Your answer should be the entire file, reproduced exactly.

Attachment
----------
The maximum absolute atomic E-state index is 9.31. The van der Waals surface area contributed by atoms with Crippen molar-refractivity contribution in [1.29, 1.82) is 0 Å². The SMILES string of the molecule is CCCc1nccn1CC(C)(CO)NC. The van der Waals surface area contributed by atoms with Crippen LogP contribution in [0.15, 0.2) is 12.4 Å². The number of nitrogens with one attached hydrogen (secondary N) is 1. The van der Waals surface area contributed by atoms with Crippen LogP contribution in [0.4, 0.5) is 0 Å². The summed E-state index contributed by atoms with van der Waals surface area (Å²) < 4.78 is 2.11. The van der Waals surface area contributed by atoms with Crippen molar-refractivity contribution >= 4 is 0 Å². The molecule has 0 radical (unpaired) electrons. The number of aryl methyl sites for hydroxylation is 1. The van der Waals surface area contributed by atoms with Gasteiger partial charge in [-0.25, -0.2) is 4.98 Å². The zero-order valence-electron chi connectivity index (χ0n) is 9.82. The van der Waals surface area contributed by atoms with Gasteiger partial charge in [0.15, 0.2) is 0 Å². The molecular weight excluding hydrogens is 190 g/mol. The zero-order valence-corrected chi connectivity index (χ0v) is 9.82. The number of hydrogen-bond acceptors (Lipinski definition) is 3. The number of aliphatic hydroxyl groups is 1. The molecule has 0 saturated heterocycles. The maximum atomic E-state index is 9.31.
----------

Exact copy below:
The maximum absolute atomic E-state index is 9.31. The van der Waals surface area contributed by atoms with Crippen molar-refractivity contribution in [1.29, 1.82) is 0 Å². The SMILES string of the molecule is CCCc1nccn1CC(C)(CO)NC. The van der Waals surface area contributed by atoms with Crippen LogP contribution in [0.15, 0.2) is 12.4 Å². The number of nitrogens with one attached hydrogen (secondary N) is 1. The van der Waals surface area contributed by atoms with Crippen LogP contribution in [0.4, 0.5) is 0 Å². The summed E-state index contributed by atoms with van der Waals surface area (Å²) < 4.78 is 2.11. The van der Waals surface area contributed by atoms with Crippen molar-refractivity contribution >= 4 is 0 Å². The molecule has 0 radical (unpaired) electrons. The number of aryl methyl sites for hydroxylation is 1. The van der Waals surface area contributed by atoms with Gasteiger partial charge in [-0.25, -0.2) is 4.98 Å². The zero-order valence-electron chi connectivity index (χ0n) is 9.82. The van der Waals surface area contributed by atoms with Gasteiger partial charge in [0.15, 0.2) is 0 Å². The molecular weight excluding hydrogens is 190 g/mol. The zero-order valence-corrected chi connectivity index (χ0v) is 9.82. The number of hydrogen-bond acceptors (Lipinski definition) is 3. The number of aliphatic hydroxyl groups is 1. The molecule has 0 saturated heterocycles. The maximum atomic E-state index is 9.31.